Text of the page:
Therefore we recommend that anyone who operates or is a participant in an an open pool terminate any wallet which is autostaking. Open pools are still available in version 1.0.4, however they only allow the client to use the stake command without the auto flag.  

As with all other Loki, Loki that was staked in open pools will be unlocked and the user is free to use this Loki in the same open pool (if it exists) by using the stake command as shown below:

stake <Service Node Pubkey> <address> <contribution amount>

Operators of open pools can also continue running open pools without autostake by running the prepare_registration command and submitting output through their wallet, users can be notified of the specifics of the new open pool when it is available.

User experience
We are looking at making changes to the user experience of staking in the future which will make the process less clunky and also reduce the risk of the user locking their funds without acting intentionally dishonestly.

Service Nodes Testnet Announcement

Hey Everyone,

The development pace in the Loki office has been consistent and quicker than expected, and I’m happy to announce that we will be launching Service Nodes well ahead of schedule. A huge thank you to our two main Service Node developers, jcktm and Doy-lee, who have been putting in long hours to get this out. This will mark the first time Proof of Service has been implemented on a CryptoNote coin and we’re really excited to have everyone onboard to test it out.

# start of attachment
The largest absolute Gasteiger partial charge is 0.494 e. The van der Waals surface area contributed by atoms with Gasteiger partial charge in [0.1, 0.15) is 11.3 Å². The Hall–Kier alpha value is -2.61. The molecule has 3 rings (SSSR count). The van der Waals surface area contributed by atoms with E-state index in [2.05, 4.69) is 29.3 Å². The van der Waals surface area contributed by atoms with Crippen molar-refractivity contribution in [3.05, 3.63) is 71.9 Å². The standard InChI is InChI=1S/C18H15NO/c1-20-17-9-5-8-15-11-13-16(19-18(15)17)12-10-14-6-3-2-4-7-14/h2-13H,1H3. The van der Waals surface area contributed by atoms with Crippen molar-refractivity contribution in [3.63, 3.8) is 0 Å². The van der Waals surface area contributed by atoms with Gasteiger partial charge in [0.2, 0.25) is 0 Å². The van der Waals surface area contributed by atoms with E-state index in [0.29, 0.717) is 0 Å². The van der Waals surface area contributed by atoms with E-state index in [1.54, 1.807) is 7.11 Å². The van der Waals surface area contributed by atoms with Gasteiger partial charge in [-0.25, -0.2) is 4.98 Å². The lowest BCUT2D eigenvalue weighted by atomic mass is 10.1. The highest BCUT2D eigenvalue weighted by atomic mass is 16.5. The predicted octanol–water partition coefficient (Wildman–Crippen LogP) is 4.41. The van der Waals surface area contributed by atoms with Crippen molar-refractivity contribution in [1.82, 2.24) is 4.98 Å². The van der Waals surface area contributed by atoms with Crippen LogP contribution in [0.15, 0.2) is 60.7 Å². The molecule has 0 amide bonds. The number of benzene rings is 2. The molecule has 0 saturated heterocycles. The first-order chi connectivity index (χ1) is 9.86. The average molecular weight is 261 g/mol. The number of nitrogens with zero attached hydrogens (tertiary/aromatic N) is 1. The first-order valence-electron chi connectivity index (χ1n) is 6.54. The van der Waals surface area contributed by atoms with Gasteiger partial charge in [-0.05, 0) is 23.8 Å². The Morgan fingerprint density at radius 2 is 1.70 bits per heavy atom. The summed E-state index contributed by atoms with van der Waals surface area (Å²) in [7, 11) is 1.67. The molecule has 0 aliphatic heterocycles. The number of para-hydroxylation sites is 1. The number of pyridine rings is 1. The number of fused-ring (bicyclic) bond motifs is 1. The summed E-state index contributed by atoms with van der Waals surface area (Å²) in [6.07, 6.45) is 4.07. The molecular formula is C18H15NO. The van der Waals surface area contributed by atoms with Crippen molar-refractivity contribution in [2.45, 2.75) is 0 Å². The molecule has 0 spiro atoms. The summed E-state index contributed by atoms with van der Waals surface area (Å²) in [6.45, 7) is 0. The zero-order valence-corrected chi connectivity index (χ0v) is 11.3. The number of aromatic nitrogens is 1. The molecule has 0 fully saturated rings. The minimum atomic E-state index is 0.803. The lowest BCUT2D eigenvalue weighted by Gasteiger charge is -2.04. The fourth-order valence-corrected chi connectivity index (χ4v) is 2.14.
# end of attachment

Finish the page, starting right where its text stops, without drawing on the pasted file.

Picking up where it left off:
How will the rollout/update process work?

Beginning on 09/08/2018 (August 9th) the testnet will be restarted with Service Nodes enabled. The testnet will operate for two weeks in this state. During this period, we will make final changes to the Service Node software, fix bugs as they are reported to us, and add features which will be useful for the final release. Bugs found by community members in Service Node software will be rewarded with bounties at the discretion of the Loki team and depending on severity.

On 23/08/2018 (August 23rd) we anticipate the release of the final version of the Service node software, including any bug fixes/changes we found in the Service Node testnet period. This release marks a mandatory upgrade period between 23/08/2018 and 20/09/2018. In this period we will contact exchanges, pools, and miners. All clients will need to update their software.

Testnet will continue operation with the new changes, however on 20/09/2018 (September 20th) mainnet and stagenet will hard fork and Service Nodes will be released in a production environment.
Service Nodes already set up on testnet will NOT rollover to mainnet, so when the mainnet forks everyone will have the same opportunity to begin operating a service node using real Loki.

What do Service Nodes do in this update?

As part of the rollout process we need to slowly introduce Service Node functionality. In this upcoming fork, Service Nodes will only have the ability to register and receive rewards. There is no complex testing functionality yet enabled. In this fork Service Nodes will not route data other than propagating blockchain data to their peers. However to be rewarded, Service Nodes that are online automatically transmit pings to the network. If a ping is not submitted each hour a node is assumed to be offline and will be deregistered.